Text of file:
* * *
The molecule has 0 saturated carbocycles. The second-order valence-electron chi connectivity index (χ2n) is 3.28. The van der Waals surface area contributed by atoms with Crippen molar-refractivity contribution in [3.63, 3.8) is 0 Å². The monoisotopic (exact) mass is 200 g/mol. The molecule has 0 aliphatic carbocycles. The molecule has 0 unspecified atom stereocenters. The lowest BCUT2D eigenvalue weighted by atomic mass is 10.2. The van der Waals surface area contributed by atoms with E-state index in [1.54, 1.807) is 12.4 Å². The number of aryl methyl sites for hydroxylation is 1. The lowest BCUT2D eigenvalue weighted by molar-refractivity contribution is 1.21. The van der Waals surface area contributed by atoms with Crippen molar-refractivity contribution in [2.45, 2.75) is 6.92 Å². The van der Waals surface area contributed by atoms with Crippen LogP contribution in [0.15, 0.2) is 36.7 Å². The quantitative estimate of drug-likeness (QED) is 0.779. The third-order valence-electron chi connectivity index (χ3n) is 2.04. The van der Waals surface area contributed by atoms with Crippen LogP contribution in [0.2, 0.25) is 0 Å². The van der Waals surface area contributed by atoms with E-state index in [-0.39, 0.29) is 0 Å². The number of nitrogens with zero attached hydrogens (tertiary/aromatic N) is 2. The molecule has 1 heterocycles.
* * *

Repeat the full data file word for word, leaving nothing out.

The molecule has 0 saturated carbocycles. The second-order valence-electron chi connectivity index (χ2n) is 3.28. The van der Waals surface area contributed by atoms with Crippen molar-refractivity contribution in [3.63, 3.8) is 0 Å². The monoisotopic (exact) mass is 200 g/mol. The molecule has 0 aliphatic carbocycles. The molecule has 0 unspecified atom stereocenters. The lowest BCUT2D eigenvalue weighted by atomic mass is 10.2. The van der Waals surface area contributed by atoms with E-state index in [1.54, 1.807) is 12.4 Å². The number of aryl methyl sites for hydroxylation is 1. The lowest BCUT2D eigenvalue weighted by molar-refractivity contribution is 1.21. The van der Waals surface area contributed by atoms with Crippen molar-refractivity contribution in [2.45, 2.75) is 6.92 Å². The van der Waals surface area contributed by atoms with Crippen LogP contribution in [0.15, 0.2) is 36.7 Å². The quantitative estimate of drug-likeness (QED) is 0.779. The third-order valence-electron chi connectivity index (χ3n) is 2.04. The van der Waals surface area contributed by atoms with Crippen LogP contribution in [0.2, 0.25) is 0 Å². The van der Waals surface area contributed by atoms with E-state index in [-0.39, 0.29) is 0 Å². The number of nitrogens with zero attached hydrogens (tertiary/aromatic N) is 2. The molecule has 1 heterocycles.